§ion=&combo2=&text1=&text2=&SocNetUsername=&SocNetPassword=&authCode=& 7th Decade Thoughts: House of Meetings by Martin Amis

7th Decade Thoughts

Thoughts about books, politics and history (personal and otherwise), pictures I've taken and pictures I've edited.

Friday, May 11, 2007

House of Meetings by Martin Amis

I’ve never read Amis before and this on was a powerful small package of words. It’s narrated by an elderly Russian who fought in WWII, raping his way with the rest of the Russian army across Germany and into Berlin, was sent to the gulag for admiring America (actually he was admiring a woman whom he said had the curves like the map of the Americas), was set free (though he had to buy a certificate of manumission) and made a fortune in Moscow before emigrating to Chicago and becoming a wealthy international arms dealer. The story is told in a letter—or series of letters—he wrote to his black step-daughter, Venus, in America.

The focus is his relationship with his younger half brother Lev, who at 19, turns up at the same camp in Siberia with the news that he has married the narrator’s love, the mysterious, Jewish, sexy Zoya. The title refers to the House of Meetings, where, as the camps liberalized in the 50ies, conjugal visits were allowed and where Lev meets with Zoya on 31 July 1956. Jealous, the narrator comforts himself with the thought that after years of separation and deprivation, the sex is not likely to be great. His own relationships in the camp he are nonsexual—after the work, the brutality and the lack of food, the sexual urge diminishes. Lev, however, says the visit is wonderful, promises he’ll give his brother the details which he does only in a letter sent upon his death. Even then the narrator carries the letter around unopened until just before his own death.

As I see it the book is about the brutalization of human beings and the narrator is exhibit #1. The war brutalized him, so that he comes back with a sure fire technique for rape. The camps are worse where there are constant battles between the criminals and the political prisoners (called fascists) and among different groups of the prisoners. There is no day-to-day description of life in the camps—Amis is neither Russian, nor does he have experience in the camps, nor would such a description be enlightening after years of documentation in both fiction and nonfiction. Amis, though, has clearly immersed himself in that long literature and comes up gross and memorable examples of brutality and suffering in the camps. The action in the camps, though, is mostly focused on the interaction between the narrator, who is tough and has leaned how to survive, and Lev, who’s decided to become a pacifist and is vulnerable.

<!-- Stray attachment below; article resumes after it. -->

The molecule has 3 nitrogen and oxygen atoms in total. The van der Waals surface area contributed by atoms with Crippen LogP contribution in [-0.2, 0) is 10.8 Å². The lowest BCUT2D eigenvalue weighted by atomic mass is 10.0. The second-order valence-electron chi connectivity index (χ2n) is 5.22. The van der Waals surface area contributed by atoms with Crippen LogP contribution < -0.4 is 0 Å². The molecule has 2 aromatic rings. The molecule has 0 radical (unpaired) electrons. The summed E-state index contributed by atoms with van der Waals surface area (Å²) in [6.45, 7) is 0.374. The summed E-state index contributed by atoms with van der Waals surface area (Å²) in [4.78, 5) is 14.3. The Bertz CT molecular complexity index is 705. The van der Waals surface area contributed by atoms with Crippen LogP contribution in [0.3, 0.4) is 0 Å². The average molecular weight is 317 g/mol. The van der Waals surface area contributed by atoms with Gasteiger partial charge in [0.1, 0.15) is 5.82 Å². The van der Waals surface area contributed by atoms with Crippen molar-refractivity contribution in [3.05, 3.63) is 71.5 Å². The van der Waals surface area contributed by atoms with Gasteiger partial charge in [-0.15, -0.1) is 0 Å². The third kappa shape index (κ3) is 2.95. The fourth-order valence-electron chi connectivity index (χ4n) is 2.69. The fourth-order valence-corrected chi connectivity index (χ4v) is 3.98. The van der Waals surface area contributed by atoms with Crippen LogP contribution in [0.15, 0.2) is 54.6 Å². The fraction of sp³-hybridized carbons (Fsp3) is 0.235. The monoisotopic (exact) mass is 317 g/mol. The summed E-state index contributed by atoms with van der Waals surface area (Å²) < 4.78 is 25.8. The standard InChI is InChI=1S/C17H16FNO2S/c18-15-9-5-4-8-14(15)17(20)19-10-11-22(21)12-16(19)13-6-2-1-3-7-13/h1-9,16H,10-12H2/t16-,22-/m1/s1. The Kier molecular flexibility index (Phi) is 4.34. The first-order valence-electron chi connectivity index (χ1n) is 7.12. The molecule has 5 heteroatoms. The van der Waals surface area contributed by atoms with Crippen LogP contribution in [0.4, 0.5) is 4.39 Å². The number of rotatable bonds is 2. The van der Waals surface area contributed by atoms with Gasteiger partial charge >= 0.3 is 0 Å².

There are no happy endings. The narrator is permanently altered by the violence and brutality he’s lived through, so that even, after Lev’s death when he gets a chance to see Zoya, his sexual interaction is rape. Lev, the pacifist, does not fare any better and dies of heartbreak in poverty and obscurity, having lost his only son to the war in Afghanistan. Zoya commits suicide—possibly expression can only be rape. A counterpoint to the personal in this novel, however, is the brutalization and dehumanization of Russia itself. On a trip back to Siberia, to the very place where he was imprisoned and where he will die, the narrator listens to the news and follows the progress of the Breslan school standoff which ends so tragically, botched by Russians with much loss of life.

As one reviewer pointed out the letter from Lev when we finally read it at the end of the novel is anticlimactic. We pretty much guessed. In a final short letter to Venus the narrator debunks her two suggestions for reconciliation in his life: closure and “whatever doesn’t kill you makes you stronger”. “Closure,” he says, “ is a greasy little word which, moreover, describes a nonexistent condition. The truth, Venus, is that nobody ever gets over anything.” It’s also not true that what doesn’t kill you makes you stronger. “It makes you weaker, and kills you later on.” That goes for Russia too, so brutalized that it publicizes the Breslan school situation to dramatize the need for violence in dealing with the Chechans. He concludes, “Let’s not submit to the gloom supposedly so typical of the northern Eurasian plain, the land of compromised clerics and scowling boyars, of narks and xenophobes and sweat-soaked policemen. Join me, please, as I look at the bright side. Russia is dying. And I’m glad.”


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